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Author Topic: Becoming a Successful Lawyer.  (Read 1447 times)


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Becoming a Successful Lawyer.
« on: March 22, 2006, 04:53:25 PM »
I am a High School Senior (Class of '06); I am in need of your help.  Please do not click "back" on your web browser, and here me out.  This is not another "help me get into law school" thread--it's more than that.

I am sure many High School students, UG students and LS students can learn from this.

A little information about me:

I am passionate about law; I love it.  I'm crazy about it. 

Ideally, I would like to get into a top 30 UG institution and then attend a T-15 Law School (preferably:  Harvard, Columbia, or N.Y.U.).  All of us wish this idealistic dream to become a reality.  But I fear I am far, far away from that goal.  Ever night, I go to bed ashamed that it may be unrealistic.  I'm sick of it; I want to change.  I want to change my fate, so to speak.  I want to become the best student and graduate with honors from the collegiate level, and get into the TOP law firm and become the best god damn lawyer in the country.

I'm not stupid.  I'm very driven, but I--quite frankly--screwed up throughout High School.  I read often, do research, and read case law on my spare time.  I never really bothered with homework and the like.  High School bored me.  As a result of failing to take High School seriously, I lost my academic work ethic.  It's hard for me to even get into the habit of studying, unless the subject interests me.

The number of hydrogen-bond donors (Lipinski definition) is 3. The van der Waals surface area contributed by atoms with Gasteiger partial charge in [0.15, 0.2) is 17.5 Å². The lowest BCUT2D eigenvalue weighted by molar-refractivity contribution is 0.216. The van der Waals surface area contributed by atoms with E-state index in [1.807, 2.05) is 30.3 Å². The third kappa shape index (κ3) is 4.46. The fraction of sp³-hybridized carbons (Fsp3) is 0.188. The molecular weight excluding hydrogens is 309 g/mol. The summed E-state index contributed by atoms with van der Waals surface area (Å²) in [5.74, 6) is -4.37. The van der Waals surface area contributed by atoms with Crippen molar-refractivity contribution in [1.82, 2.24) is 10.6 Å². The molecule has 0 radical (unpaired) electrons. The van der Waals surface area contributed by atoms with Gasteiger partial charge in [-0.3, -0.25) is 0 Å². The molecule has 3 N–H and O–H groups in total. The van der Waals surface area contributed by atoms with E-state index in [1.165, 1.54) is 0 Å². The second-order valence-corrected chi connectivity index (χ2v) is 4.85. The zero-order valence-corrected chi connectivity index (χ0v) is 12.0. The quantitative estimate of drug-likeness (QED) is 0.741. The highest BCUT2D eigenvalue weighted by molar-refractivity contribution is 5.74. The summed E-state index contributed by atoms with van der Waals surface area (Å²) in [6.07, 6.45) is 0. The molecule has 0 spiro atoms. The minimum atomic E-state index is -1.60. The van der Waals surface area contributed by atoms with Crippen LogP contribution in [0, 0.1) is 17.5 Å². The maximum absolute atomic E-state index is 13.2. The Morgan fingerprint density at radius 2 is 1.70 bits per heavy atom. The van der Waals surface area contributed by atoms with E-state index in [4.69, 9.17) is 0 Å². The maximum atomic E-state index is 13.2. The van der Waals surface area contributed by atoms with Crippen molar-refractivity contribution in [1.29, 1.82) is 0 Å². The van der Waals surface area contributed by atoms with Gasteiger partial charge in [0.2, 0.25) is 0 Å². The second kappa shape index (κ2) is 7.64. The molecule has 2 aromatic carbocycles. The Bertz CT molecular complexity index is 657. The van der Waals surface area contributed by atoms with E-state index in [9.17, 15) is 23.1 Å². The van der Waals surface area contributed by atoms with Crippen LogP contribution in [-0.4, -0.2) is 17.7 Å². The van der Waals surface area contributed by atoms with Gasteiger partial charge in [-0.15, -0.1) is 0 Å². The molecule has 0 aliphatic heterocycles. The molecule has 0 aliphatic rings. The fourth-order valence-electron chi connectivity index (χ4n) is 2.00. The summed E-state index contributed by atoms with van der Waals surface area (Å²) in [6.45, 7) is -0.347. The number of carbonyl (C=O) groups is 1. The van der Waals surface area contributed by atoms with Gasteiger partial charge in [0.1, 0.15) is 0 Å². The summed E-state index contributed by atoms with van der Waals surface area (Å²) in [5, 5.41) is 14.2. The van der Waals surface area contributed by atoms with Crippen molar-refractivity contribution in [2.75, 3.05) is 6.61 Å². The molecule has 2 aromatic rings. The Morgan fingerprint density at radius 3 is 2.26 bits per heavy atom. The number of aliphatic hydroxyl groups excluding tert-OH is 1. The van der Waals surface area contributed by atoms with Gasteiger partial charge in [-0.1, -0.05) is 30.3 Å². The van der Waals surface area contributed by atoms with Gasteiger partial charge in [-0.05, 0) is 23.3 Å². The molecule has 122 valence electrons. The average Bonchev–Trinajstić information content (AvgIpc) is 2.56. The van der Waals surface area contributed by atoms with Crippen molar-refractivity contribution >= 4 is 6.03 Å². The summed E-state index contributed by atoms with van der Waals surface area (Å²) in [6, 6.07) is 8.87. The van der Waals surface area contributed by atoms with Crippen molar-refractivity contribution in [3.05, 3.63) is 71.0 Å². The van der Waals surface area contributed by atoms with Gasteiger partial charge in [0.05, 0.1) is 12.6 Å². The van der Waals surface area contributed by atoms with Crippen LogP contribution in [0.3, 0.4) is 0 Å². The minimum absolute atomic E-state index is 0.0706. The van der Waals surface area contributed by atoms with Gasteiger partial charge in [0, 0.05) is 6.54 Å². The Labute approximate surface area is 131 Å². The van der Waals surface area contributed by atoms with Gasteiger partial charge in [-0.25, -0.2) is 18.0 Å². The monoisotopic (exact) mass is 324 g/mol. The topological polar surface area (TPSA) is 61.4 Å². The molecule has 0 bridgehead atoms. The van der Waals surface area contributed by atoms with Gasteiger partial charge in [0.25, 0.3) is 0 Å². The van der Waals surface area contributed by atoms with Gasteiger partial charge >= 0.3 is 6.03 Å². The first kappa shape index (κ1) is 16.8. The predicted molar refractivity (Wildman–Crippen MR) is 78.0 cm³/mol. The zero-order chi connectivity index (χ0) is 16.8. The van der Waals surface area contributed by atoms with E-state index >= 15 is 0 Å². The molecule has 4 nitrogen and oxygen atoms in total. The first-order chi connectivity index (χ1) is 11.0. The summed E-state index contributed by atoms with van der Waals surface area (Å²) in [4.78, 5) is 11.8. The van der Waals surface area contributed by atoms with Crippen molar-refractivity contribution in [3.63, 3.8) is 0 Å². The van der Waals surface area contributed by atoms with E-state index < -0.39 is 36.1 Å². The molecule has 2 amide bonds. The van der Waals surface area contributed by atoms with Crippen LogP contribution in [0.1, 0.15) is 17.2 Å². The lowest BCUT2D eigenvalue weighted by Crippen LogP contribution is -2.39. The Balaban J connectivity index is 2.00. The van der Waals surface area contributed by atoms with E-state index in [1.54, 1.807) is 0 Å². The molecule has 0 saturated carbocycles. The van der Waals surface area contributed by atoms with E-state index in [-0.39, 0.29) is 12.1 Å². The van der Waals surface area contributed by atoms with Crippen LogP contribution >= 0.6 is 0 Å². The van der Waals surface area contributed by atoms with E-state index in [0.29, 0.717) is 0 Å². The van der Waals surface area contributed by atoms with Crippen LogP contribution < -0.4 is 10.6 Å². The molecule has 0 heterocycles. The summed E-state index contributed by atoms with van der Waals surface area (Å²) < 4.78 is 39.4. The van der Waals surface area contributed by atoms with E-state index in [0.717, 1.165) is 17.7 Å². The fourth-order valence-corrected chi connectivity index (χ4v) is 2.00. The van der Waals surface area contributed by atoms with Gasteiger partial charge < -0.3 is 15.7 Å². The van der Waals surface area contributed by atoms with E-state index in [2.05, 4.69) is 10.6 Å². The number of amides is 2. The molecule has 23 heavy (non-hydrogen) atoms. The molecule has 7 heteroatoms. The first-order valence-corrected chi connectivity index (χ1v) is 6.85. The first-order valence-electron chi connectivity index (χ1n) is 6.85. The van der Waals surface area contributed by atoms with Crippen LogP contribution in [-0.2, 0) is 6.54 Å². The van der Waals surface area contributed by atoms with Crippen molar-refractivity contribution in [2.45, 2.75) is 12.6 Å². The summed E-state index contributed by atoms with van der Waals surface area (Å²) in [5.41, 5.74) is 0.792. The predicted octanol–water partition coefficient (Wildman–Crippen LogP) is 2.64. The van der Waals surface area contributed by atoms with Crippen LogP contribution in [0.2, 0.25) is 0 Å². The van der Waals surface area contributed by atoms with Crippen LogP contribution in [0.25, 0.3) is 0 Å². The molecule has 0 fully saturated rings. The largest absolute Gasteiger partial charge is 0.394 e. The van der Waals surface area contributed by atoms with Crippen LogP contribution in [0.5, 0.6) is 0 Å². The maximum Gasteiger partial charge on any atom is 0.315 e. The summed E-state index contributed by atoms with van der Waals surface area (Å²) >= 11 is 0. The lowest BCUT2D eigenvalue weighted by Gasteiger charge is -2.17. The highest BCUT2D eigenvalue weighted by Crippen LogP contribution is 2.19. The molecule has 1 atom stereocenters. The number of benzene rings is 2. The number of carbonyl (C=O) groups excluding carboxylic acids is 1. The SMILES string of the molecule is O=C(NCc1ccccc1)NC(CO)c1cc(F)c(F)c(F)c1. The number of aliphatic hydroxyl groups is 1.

I only did extremely well in my Constitution Law class.  No, I'm not failing anything, but my grades are not strong.  It's not strong enough to get into a good UG.  I fear I'm falling onto the wrong path.

I need your help to get back on the right direction.

My, current, GPA is a 3.4 or 3.5, I think.  On a 100 point scale, my overall average is 87.89.  My SATs are low too; I didn't study or anything.  640 verbal/590 math/500 writing

I participated, and did very well, in my school's Moot Court competition and Mock Trial competition.  In fact, I was the leading council and the coach.  I even interned at a Law Firm, based in New York City (in City Hall) since Freshman year.

To sum it up:

I really screwed up in High School.  My average freshman year was in the high 70s, but I pulled out of that hole.  But, I still screwed up.  I could of done so much better, thereby exposing myself to better UG institutions.

I feel powerless and, a bit, hopeless.  I want to become one of the best in the field.  What must I do?

I would really, really appreciate your assistance.  I'm in a pickle...




Furthermore, I understand my years as a High Schooler is over.  So there really is nothing I can do with my HS GPA or my SAT score.  That's behind me now, unfortunately.  Time cannot be manipulated; but, what can I do now?  What must I do now while I hope to get into New York University, Northwestern University, and University of Chicago for UG?  Regardless if I get in or not, what can I do to better prepare myself?